• digital tools sandboxes for researchers
    • facilities like the Scholars Lab at UVa
    • tech skills clinics in the same model as writing clinics
    • support for digital humanities champions and mentors

    PART TWO – Preparing professionals to support digital humanities

    Information Studies courses at universities claim to be producing graduates who are specialists in metadata, database design, taxonomies and information design. They claim that graduates will be experts in collecting, organising and retrieving digital and physical information.

    What specific skills should be taught in Information Studies courses so that graduates can support the digital humanities?

    How can libraries and librarians provide better support for digital humanities?

    Have librarians and Information Studies departments missed to boat at becoming useful in this arena, or is there still a chance to be usefully involved? If so, what do we need to do?


  • The tyranny of citation formats


    I’d like to have a session about citation formats and bibliographic processing. Not sure if this would be a hackathon or a general discussion, probably a bit of both.

    The thing is, citation formats evolved in the days of paper – they’re a form of text based hypertext. In the old days when you referenced something you had to put enough bibliographic detail in your text so that people could find it. We still have to format articles, theses, essays etc with redundant text-formatted references and bibliographies to submit them to publishers and markers, even though we’re using machines to manage all the references. And we’re still teaching students to do this, sometimes by hand.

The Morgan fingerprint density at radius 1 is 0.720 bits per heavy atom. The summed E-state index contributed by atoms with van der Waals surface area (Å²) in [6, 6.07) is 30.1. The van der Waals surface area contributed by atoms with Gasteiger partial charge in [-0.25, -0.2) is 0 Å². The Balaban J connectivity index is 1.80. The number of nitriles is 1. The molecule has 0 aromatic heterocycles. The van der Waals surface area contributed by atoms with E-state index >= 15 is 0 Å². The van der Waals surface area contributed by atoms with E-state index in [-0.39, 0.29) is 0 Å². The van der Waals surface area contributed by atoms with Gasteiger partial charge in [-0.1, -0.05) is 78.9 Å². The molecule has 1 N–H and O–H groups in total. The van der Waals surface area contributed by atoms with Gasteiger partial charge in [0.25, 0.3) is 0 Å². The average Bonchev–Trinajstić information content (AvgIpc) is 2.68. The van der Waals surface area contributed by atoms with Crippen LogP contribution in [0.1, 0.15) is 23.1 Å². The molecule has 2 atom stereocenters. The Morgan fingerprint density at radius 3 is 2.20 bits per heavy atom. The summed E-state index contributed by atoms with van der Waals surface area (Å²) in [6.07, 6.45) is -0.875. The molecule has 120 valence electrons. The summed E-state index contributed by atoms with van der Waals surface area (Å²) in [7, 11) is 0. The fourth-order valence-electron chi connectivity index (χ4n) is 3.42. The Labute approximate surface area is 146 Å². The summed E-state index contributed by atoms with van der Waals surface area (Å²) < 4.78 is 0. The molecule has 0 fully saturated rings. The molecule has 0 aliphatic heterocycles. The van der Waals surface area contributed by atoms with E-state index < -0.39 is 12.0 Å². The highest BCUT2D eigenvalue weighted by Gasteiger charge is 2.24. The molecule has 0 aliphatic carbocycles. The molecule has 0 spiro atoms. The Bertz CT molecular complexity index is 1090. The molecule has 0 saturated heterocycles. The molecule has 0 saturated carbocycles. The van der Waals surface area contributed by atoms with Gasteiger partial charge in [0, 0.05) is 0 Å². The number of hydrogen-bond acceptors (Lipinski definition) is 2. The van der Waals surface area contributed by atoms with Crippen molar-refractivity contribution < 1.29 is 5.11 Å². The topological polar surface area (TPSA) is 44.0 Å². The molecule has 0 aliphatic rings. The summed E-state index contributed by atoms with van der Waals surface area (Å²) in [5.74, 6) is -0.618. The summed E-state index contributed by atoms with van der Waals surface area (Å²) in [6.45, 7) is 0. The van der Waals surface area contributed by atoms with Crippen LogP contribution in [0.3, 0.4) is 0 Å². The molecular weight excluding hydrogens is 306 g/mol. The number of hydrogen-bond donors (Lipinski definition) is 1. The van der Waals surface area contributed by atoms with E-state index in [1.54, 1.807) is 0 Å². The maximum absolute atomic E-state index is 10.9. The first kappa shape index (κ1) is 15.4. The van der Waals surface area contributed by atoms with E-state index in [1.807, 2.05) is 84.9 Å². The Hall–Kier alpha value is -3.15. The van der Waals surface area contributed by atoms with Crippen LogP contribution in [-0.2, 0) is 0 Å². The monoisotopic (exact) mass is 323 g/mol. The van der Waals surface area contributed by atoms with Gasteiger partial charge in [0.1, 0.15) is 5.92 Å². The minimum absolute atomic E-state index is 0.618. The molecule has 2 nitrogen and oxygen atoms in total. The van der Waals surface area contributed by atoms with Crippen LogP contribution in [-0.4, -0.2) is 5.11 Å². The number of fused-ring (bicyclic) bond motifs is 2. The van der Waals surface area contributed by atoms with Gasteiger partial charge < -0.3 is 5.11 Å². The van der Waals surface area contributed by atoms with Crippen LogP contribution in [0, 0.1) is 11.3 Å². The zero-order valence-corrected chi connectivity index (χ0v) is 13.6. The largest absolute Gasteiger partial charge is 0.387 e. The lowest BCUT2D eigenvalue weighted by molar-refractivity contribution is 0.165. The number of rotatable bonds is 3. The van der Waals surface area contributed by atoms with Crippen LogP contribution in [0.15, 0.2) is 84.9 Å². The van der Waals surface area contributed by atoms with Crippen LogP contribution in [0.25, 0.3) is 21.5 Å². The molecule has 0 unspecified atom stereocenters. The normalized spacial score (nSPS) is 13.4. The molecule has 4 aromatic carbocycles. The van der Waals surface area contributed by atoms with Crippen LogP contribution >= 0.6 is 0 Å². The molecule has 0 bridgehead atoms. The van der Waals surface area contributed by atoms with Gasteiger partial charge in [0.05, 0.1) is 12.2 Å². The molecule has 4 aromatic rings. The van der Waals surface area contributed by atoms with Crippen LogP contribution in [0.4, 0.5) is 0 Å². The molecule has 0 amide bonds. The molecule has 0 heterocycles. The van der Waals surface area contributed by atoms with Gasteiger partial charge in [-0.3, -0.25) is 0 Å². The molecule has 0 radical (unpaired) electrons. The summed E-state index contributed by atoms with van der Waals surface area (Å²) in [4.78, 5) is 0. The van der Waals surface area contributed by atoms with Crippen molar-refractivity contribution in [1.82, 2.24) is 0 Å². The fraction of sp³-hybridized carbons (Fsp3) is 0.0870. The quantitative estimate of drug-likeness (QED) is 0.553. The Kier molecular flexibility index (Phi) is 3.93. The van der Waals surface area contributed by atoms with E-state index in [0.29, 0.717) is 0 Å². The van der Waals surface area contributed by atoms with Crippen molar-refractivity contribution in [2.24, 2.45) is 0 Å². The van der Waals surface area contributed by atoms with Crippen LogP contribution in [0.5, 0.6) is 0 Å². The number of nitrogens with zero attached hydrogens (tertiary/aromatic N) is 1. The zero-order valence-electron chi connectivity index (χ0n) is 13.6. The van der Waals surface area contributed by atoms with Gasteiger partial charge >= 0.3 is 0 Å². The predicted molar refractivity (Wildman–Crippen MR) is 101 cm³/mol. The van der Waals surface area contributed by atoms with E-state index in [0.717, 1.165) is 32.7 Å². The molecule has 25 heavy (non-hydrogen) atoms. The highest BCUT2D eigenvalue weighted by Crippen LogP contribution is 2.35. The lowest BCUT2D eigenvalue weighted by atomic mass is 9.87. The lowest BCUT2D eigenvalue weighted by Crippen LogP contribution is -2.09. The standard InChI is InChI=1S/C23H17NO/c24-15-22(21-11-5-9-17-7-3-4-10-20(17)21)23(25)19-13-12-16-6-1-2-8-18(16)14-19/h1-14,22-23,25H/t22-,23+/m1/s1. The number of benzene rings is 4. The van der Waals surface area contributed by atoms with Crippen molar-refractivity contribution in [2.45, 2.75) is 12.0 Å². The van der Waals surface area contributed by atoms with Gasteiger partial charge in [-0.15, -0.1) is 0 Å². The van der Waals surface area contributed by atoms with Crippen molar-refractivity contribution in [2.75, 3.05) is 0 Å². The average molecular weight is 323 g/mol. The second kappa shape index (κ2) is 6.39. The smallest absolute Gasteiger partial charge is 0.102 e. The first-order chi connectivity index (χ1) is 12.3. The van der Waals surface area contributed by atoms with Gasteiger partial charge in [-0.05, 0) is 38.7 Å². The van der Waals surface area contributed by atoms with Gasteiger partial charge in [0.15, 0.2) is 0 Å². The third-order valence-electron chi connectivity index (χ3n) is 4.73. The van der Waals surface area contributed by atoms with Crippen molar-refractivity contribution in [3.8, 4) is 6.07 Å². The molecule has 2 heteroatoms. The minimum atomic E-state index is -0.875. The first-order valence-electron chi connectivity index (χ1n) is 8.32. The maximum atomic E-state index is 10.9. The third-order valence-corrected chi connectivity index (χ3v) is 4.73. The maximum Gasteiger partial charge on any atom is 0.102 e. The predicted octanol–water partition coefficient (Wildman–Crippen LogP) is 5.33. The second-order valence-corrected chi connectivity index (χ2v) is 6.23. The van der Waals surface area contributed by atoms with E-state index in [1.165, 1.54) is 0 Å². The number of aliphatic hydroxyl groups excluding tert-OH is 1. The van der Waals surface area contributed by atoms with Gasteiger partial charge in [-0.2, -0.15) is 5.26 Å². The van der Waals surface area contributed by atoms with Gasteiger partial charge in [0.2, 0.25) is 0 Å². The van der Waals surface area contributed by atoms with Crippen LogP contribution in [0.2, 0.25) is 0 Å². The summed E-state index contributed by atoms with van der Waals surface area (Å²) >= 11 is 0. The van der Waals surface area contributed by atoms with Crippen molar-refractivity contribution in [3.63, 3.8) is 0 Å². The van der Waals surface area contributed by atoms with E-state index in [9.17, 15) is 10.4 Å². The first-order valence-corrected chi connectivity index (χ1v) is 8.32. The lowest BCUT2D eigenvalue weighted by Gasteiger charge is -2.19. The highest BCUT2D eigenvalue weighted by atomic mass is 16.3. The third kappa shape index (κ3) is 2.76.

In many disciplines we have online resources so in many cases a citation could be a URI referencing a good quality stable data source. But URIs are not always going to be the way to go, in which case the bibliographic data could be embedded in text in a way that makes re-processing easy.

    This session could look at what can be done to rationalise citation practices so that an author can use existing bibliograpic databases (via stuff like the Open Bibliogrpahy project, Zotero, Mendeley, CrossRef et al) without having to maintain their own, unless they want to of course, and downstream consumers (publisers, readers, markers etc) can choose how they would like to view, reuse or otherwise process the references.

    In the sciences there are many disciplines where citing by DOI would be sufficient to cover almost all use-cases, but this is certainly not the case in the humanities.